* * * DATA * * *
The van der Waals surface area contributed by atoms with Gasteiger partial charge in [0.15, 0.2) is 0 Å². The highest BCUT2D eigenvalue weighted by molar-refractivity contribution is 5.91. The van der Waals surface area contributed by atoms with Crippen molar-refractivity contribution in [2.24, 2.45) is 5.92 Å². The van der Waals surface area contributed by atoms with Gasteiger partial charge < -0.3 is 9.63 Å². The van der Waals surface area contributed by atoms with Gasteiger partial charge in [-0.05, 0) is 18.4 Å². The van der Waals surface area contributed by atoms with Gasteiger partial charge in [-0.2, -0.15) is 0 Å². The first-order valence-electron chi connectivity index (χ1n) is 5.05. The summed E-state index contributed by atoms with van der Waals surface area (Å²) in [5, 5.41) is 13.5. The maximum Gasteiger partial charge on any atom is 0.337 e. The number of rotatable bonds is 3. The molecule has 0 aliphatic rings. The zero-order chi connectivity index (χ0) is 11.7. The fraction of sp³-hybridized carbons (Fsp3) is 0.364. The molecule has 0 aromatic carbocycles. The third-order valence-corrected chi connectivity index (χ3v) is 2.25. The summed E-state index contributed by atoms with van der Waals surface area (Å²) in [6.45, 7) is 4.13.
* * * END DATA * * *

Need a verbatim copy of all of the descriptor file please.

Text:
The van der Waals surface area contributed by atoms with Gasteiger partial charge in [0.15, 0.2) is 0 Å². The highest BCUT2D eigenvalue weighted by molar-refractivity contribution is 5.91. The van der Waals surface area contributed by atoms with Crippen molar-refractivity contribution in [2.24, 2.45) is 5.92 Å². The van der Waals surface area contributed by atoms with Gasteiger partial charge < -0.3 is 9.63 Å². The van der Waals surface area contributed by atoms with Gasteiger partial charge in [-0.05, 0) is 18.4 Å². The van der Waals surface area contributed by atoms with Gasteiger partial charge in [-0.2, -0.15) is 0 Å². The first-order valence-electron chi connectivity index (χ1n) is 5.05. The summed E-state index contributed by atoms with van der Waals surface area (Å²) in [5, 5.41) is 13.5. The maximum Gasteiger partial charge on any atom is 0.337 e. The number of rotatable bonds is 3. The molecule has 0 aliphatic rings. The zero-order chi connectivity index (χ0) is 11.7. The fraction of sp³-hybridized carbons (Fsp3) is 0.364. The molecule has 0 aromatic carbocycles. The third-order valence-corrected chi connectivity index (χ3v) is 2.25. The summed E-state index contributed by atoms with van der Waals surface area (Å²) in [6.45, 7) is 4.13.